My daughter and son-in-law are having a baby in February. I was grateful for their response to the pregnancy. The reveal of a child set in motion a complete rearranging of their lives. The preparations upended their existence: their location, their vocation, their important plans. I am thankful for their course because I see how difficult it has become these days to take up the great work of childbirth.
There is no getting around how much of a sacrifice a couple makes to have children. They lose freedom. They incur financial burdens. Especially for a woman, the process challenges her to give up her body, give up her health, maybe give up some dreams.
These costs are supposed to be mitigated by the celebration of the new life they carry. Before they find out for themselves the value of a child, they need buoying by the cultural approval of the enterprise. The celebrity status assigned at the baby shower should linger on through the term. The long gestation is a great anticipation by one and all. It helps one to feel God’s pleasure.
But the larger culture has drained that approval. In a culture that disposes of children and demeans motherhood, it becomes harder for a woman to choose to accept the challenge, much less espy the value in what she is doing if she does. We all need encouragement that what we are giving ourselves to has worth. When the wider world assigns no worth, it is a mammoth task to keep on sacrificing for it.
This is why, last Christmas, I promoted the paradigm that the Bible gives us which shows the centrality of childbirth in human redemption. Over and over, the gendered story of the Woman Clothed with the Sun and the Shepherding Ruler plays out God’s purposes. This truth of redemption should be sufficient to keep children-bearing central to Christian life. But the meaning of childbirth goes even deeper. The triune nature of God Itself births the Fruitfulness which in creation becomes our person proceeding from the one coming into union with the other.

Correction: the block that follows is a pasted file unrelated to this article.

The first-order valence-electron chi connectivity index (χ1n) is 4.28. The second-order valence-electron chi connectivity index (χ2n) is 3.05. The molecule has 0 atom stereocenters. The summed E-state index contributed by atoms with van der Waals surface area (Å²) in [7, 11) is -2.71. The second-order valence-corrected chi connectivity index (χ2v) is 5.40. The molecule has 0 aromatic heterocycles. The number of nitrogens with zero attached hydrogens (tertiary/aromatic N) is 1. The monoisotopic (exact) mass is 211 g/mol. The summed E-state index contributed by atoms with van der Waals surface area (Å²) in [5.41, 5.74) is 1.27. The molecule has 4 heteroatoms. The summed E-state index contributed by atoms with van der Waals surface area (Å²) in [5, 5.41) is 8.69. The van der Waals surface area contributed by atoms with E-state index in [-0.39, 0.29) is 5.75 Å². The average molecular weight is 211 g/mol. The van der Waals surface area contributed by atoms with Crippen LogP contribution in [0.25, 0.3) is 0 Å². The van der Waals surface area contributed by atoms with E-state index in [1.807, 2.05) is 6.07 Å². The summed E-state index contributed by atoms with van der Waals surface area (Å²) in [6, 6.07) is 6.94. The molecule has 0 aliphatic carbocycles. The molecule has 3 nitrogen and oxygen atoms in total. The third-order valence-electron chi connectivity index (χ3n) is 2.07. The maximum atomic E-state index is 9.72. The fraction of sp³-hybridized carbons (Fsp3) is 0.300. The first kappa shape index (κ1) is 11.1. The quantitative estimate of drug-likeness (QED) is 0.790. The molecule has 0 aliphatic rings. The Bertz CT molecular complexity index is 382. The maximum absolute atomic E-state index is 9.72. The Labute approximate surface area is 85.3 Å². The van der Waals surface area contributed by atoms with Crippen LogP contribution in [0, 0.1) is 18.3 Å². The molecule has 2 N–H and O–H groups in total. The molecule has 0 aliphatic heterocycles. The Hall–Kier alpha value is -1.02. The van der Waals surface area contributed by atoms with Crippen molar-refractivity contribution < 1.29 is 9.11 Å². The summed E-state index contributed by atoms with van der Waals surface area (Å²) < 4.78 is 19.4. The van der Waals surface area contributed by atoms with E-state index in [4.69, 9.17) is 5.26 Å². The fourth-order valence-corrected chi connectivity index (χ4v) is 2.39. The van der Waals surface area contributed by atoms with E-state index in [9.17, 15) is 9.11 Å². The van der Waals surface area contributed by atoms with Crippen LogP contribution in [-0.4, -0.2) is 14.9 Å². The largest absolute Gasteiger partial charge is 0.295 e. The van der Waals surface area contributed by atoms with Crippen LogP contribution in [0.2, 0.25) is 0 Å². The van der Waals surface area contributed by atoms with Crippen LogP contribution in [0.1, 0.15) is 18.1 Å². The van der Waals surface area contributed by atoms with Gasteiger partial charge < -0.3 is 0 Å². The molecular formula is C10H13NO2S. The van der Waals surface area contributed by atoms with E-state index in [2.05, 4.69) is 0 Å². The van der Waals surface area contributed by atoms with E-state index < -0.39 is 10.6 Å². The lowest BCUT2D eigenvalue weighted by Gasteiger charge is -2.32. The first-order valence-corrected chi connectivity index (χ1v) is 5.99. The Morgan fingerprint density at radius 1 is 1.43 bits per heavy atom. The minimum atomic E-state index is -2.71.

Yet many today, if not outright reject, relegate this glory to the sidelines of life’s meaning. Many young women today, even in the church, even those who still have children, adopt this posture: “I’ll have a child, but don’t celebrate me too much for it, lest you identify me by it.” They shudder to be named merely a “mom.” They plead, “I am much more than someone who has children!” They do not feel legitimate as persons unless they are something else (and maybe also a mom, by choice).
To which I am wont to reply, “Well, yes, you are more. But you are not less.” It is good to not limit a young single woman who does not know what her life story is. But the bad effect of this posture, whether the speaker is consigning children to a low priority in her own family or not, is a culture of sidelining children. Then we, both men and women, come ill-equipped to the demands of having a child. The sacrifice shocks us. And some are more likely to put it off, or forego it completely. And the discipling of the children may suffer. We don’t see it as the thing life is about.
The woman who disdains her mother for not having a career does so, of course, from a platform built from her mother’s devotion to her family’s well-being. Mothers are not without sin, and making children an idol can cause opposite problems for them. But you cannot produce a healthy grown-up child without parents making family a priority in the mission. By a “healthy” child, I mean, a spiritually strong soul, who both knows her value and her faults.
This is why I am thankful this Christmas for my daughter’s course of receiving the pregnancy and letting it upset her life. Because I see how hard it is, going against the tide.